These are chat archives for mdedetrich/scala-json-ast

9th
Apr 2016
Erik Osheim
@non
Apr 09 2016 00:14
@Ichoran nice!
Ichoran
@Ichoran
Apr 09 2016 00:25
@non - Thanks! It is nice to have something that actually puts Jackson to shame rather than just sorta keeps up with it :) (And is fast enough to justify making JSON the standard data storage format for a bunch of stuff instead of some weird binary thing with a converter for interoperability.)
Erik Osheim
@non
Apr 09 2016 00:37
haha yeah. although imo jawn does more than just "keep up with" jackson ;)
but yeah -- sounds like you've got things figured out pretty well
Ichoran
@Ichoran
Apr 09 2016 00:40
When I tried it last, Jawn was not faster than Jackson for parsing and using heavily numeric data. Maybe it's faster now?
Anyway, I still think we should just merge Jawn, once it's stable, into the standard library, with scala-json-ast as the standard AST.
Erik Osheim
@non
Apr 09 2016 00:41
huh, interesting. for me that was the case that it beat jackson/gson on. idk i'll have to look again.
i'm envious of jsonal though -- i like that direct style of code, makes the bounds-checking, etc a lot nicer
Ichoran
@Ichoran
Apr 09 2016 00:42
Meh, writing all the code four times was not very much fun.
Erik Osheim
@non
Apr 09 2016 00:42
but being able to chunk/buffer was a requirement when i was writing jawn so i had to support non-string input formats
Ichoran
@Ichoran
Apr 09 2016 00:43
JsonRecyclingParser is a chunking parser.
Erik Osheim
@non
Apr 09 2016 00:43
i just mean that since you're working from a String it's relatively easy to see what's going on
Ichoran
@Ichoran
Apr 09 2016 00:43
It doesn't do streaming, but it does do chunking reads.
Erik Osheim
@non
Apr 09 2016 00:43
ah right
i should investigate that approach sometime
Ichoran
@Ichoran
Apr 09 2016 00:44
It's about 20% slower than the String parser, IIRC.
Maybe 15%.
Erik Osheim
@non
Apr 09 2016 00:44
with jawn i get inconclusive results. sometimes parsing from a string is 5-10% faster, other times parsing from chunked buffers / arrays ends up being faster
but i think the code has a bit more indirection which slows down the string parser
Ichoran
@Ichoran
Apr 09 2016 00:45
I am not sure whether using unsafe was mandatory for it to be as fast as it was. I was worried about bounds checking being slow.
was/is
Erik Osheim
@non
Apr 09 2016 00:45
right, i think bounds-checking definitely has an impact
Ichoran
@Ichoran
Apr 09 2016 00:45
OTOH, I have to do a lot of Long/Int conversion stuff that is completely pointless except that that's the interface for unsafe.
Erik Osheim
@non
Apr 09 2016 00:45
that's a place where jawn could do better -- right now we do a lot of semi-necessary/unnecessary bounds-checking
due to the semi-OO interface
Ichoran
@Ichoran
Apr 09 2016 00:46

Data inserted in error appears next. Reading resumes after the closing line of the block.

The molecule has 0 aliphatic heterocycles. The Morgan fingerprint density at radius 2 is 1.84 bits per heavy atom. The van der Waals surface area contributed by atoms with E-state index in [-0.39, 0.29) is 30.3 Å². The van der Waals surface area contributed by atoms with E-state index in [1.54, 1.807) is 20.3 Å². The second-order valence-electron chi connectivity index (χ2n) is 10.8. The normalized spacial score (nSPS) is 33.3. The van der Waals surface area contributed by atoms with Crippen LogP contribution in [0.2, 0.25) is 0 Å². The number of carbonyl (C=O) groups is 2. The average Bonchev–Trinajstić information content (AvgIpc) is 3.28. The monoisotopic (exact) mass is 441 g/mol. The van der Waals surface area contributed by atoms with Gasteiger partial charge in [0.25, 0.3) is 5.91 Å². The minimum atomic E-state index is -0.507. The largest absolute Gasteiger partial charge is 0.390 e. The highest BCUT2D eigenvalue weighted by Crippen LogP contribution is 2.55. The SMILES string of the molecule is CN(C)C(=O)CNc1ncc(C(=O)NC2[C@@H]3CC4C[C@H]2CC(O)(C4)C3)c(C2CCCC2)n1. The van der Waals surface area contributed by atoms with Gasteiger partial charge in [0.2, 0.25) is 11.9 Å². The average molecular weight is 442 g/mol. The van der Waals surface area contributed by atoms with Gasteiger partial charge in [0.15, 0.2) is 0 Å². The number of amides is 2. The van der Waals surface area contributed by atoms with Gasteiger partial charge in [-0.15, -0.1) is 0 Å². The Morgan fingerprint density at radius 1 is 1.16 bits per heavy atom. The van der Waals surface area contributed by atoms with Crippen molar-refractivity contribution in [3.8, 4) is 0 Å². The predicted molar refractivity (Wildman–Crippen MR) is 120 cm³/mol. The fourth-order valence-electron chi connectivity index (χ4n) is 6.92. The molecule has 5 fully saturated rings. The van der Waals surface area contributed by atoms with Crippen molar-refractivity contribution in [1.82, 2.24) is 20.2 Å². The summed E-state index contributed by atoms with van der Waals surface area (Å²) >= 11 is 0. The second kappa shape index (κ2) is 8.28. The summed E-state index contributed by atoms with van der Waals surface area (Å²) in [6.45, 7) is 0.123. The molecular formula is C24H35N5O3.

Well, you need some way to reduce code duplication. I should either be bald or white-haired by now :P
Erik Osheim
@non
Apr 09 2016 00:47
:)
Ichoran
@Ichoran
Apr 09 2016 00:47
But, anyway, Jsonal is as fast as Boon, and nothing is faster than Boon, so I'm happy. (And with Boon you can't rapidly get at your numbers.)
That 250 MB/s is reading a file full of numbers and multiplying every one by a scaling factor.
Erik Osheim
@non
Apr 09 2016 00:49
i'll have to add boon to my benchmarks (and jsonal)
Ichoran
@Ichoran
Apr 09 2016 00:50
You can get Jsonal now. It's up as a snapshot. libraryDependencies += "com.github.ichoran" %% "kse" % "0.4-SNAPSHOT"
With the standard snapshot resolver.
Jast.parse(whatever) is probably the best thing to benchmark.
Erik Osheim
@non
Apr 09 2016 00:51
ok great. i'll add it and run it by you to be sure it seems reasonable
Ichoran
@Ichoran
Apr 09 2016 00:51
Okay, sounds good!
I will try not to break the snapshot too frequently :P
I probably should publish jsonal as its own thing so it is not necessary to pull in all my other weird stuff just to parse numeric Json quickly.
Oh, and if it breaks, file a bug report please :)
One more thing--it's really best for numbers that are 1-ish, and don't have huge numbers of digits (e.g. 15 or less). These can be converted to doubles really efficiently, and also happen to cover most scientific data (if you use appropriate units, and keep in mind the precision of your measurement).
Now I have a train to catch.
Matthew de Detrich
@mdedetrich
Apr 09 2016 03:17
@Ichoran Nice work, thats pretty impressive considering that boon is using unsafe
Ichoran
@Ichoran
Apr 09 2016 03:21
@mdedetrich - I don't use it for strings, but I do use it for InputStream.
(I was too worried about bounds checking slowing things down to even try writing that without using unsafe, especially after the performance hit I got from ByteBuffer and CharBuffer compared to String.)
@mdedetrich - But you can do some crazy stuff with unsafe. I can parse true, false, and null insanely fast from InputStreams :)
(Because you just load one Int, and compare.)
Matthew de Detrich
@mdedetrich
Apr 09 2016 03:23